At over six years sober, I feel solid in my recovery. Many of us get to a point in our sobriety where we feel this way—but that doesn’t mean the work is over. I feel lucky that this is a process of continued growth, but it can feel easier sometimes to get complacent.
Contentment Versus Complacency
There is a difference between being content and being complacent. Sometimes people worry that if they’re content, they will stagnate. Contentment implies not just happiness, but satisfaction. What does satisfaction mean in the context of recovery, which requires consistent growth and change? Can they co-exist?
If you slacked on your recovery program because you felt you’d already done enough work, you would be complacent—which is essentially satisfaction without striving. On the other hand, immersing yourself in engaging hobbies, doing deep inner work, or being of service are all parts of growing in recovery that can feel deeply satisfying.
Tips for Staying Connected to Recovery
I’ve found that some of the most important ways to avoid complacency in recovery are to stay connected to sober friends and continue reading and learning about addiction. These things keep me excited about the path I’m on and remind me why it’s important. Mutual support between sober friends is healing. Talking about your experience with addiction and recovery, hearing those of others, and learning about these topics in general can be inspiring.
Another thing I’ve found helpful is to keep setting and working towards goals. This keeps me moving towards growth, and reminds me what I’m capable of when I stay sober. It promotes both forward momentum and gratitude for what sobriety has given me, which is a good combination for staying motivated.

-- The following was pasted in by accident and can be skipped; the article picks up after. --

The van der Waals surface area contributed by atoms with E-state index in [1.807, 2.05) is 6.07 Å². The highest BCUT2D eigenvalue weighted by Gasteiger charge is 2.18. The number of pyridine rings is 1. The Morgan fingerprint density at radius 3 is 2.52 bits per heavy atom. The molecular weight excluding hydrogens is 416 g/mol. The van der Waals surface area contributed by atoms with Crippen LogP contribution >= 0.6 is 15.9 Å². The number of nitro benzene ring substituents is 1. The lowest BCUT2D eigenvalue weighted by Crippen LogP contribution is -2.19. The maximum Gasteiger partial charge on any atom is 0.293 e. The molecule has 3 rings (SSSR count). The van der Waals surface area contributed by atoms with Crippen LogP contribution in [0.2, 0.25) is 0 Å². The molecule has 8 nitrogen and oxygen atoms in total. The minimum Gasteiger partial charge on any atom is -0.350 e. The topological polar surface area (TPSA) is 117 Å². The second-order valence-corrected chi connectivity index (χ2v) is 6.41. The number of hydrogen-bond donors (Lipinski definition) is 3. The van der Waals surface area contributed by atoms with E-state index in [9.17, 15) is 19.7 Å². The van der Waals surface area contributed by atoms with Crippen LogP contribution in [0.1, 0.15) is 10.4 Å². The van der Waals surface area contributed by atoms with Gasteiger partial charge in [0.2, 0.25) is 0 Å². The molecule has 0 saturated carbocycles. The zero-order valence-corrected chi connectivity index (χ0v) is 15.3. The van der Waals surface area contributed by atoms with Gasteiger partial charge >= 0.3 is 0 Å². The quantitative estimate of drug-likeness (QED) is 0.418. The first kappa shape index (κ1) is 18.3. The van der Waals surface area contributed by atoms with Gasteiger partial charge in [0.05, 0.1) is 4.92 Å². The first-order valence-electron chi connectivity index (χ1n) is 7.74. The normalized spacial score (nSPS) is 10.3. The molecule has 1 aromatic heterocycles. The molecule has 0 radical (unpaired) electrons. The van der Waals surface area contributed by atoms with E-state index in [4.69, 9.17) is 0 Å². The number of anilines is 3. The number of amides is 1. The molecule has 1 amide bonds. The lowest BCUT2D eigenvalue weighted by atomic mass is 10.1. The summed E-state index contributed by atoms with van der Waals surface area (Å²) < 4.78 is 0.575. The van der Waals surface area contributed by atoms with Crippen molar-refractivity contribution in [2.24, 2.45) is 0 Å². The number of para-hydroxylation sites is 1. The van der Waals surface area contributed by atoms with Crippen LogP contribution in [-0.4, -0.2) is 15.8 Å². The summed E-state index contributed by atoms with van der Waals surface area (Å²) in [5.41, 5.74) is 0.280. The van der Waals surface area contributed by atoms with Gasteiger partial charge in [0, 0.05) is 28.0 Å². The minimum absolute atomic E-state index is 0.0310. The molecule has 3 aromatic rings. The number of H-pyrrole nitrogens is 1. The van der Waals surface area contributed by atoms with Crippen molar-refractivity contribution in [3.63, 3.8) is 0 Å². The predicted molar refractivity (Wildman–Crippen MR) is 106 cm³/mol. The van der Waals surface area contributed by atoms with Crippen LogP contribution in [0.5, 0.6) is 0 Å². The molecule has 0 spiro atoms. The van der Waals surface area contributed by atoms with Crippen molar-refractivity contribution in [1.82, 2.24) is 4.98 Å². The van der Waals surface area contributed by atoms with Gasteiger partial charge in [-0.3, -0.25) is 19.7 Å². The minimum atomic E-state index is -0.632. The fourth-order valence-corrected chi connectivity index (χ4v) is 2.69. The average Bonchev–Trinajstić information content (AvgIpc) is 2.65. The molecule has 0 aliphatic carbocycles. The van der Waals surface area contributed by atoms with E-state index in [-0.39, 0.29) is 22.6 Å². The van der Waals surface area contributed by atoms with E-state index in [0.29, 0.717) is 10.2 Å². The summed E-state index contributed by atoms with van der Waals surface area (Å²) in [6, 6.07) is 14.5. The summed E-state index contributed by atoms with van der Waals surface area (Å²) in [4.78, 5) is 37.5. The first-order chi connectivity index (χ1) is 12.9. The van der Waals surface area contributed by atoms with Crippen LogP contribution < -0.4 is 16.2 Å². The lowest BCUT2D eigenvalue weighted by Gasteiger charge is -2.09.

However, avoiding complacency doesn’t mean never resting. A balance between growth and rest is important for recovery. If you’re going all the time, you’re bound to get burnt out. It can be hard to find that balance; it often takes time and practice. But resting is different than deciding that all the work of recovery is behind you.
It’s important to make space sometimes for reveling in what you’ve accomplished in sobriety. Recovery is a huge deal and something to be massively proud of. This can coincide with the knowledge that the work is always there—and that’s exciting.
If you are struggling with a substance use or mental health disorder, there is help and hope. TruHealing Centers offers high-quality treatment for addiction and mental health disorders in facilities across the country. Our staff—many of whom are in recovery themselves—will help you find both growth and contentment in recovery. To learn more, call an admissions specialist at 410-593-0005.